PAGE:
After our brief adventure, we climbed back out onto terra firma and changed out of our swim gear. Fortunately, we had a very intense sun that made this transition somewhat tolerable in the 20F air. And just as last time, Elina was on hand to capture all of our lakefront shenanagins and to quietly question our sound-mindedness.
Fire and Ice
Gateway to the Underworld
Entering the abyss
The world beneath the ice
Martin from a different perspective
Taking a break
Casualty of the Winter
Last week’s warmer air temperatures and high winds proved to be an effective one-two punch against all the ice wedged against the shoreline. By the time the weekend arrived, the lakefront was no longer caught in some Shackeltonian nightmare. So we had plenty of open water available for our swimming pleasure.
Mike and I met up at L1 with Martin and Elina. We got suited up pretty quickly since our hands were starting to really feel the sting of the 12F air temperature. The Ochoa brothers stopped by during their run, and we chatted with them while we geared up. Truth be told, I felt sorry for them since I was about to jump into a lake that was almost three times as warm as what they had to run in!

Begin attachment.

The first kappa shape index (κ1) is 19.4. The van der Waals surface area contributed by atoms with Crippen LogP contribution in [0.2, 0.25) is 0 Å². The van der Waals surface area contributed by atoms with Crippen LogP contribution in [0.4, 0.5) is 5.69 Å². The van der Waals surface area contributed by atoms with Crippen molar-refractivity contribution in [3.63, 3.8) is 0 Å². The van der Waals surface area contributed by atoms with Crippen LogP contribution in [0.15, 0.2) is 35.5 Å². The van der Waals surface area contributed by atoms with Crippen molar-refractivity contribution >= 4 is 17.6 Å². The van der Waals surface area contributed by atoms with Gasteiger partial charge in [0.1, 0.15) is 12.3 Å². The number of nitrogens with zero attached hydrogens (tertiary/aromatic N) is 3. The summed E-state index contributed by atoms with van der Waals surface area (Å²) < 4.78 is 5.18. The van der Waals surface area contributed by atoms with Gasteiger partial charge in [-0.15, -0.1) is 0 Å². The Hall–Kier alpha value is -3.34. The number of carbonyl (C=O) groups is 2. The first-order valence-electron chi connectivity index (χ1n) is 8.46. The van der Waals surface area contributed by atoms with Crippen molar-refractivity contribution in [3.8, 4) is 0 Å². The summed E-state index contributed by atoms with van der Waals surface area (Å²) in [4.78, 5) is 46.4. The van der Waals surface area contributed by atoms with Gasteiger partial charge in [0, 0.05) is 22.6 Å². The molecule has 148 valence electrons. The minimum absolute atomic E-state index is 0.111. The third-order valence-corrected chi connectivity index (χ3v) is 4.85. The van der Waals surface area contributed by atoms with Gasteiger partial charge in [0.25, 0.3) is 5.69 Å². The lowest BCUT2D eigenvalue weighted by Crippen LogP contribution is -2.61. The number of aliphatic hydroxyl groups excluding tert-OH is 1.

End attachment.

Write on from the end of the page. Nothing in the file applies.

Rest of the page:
I kicked away a light glaze of ice off of the bottom rung of L1 and dived down into the water. Just like last week, the swim area was a veritable aquarium. I took several shots and video clips while Martin and Mike got in the lake. Mike had some issues with his wetsuit zipper and had to make a quick exit to fix things. While he stepped out, Martin and I headed south towards the beach.
I made it past the 1/4 mile mark before I ran into a layer of ice chunks hugging the wall. I pressed on, but they got worse the farther south I swam. I turned around and made a wider arc farther out into the lake to get into the ice-free areas. Martin and I started to swim back and had to do a double take when we saw two Chicago police vehicles idling on the lakefront path right by L1. Undeterred, we swam back to the exit point.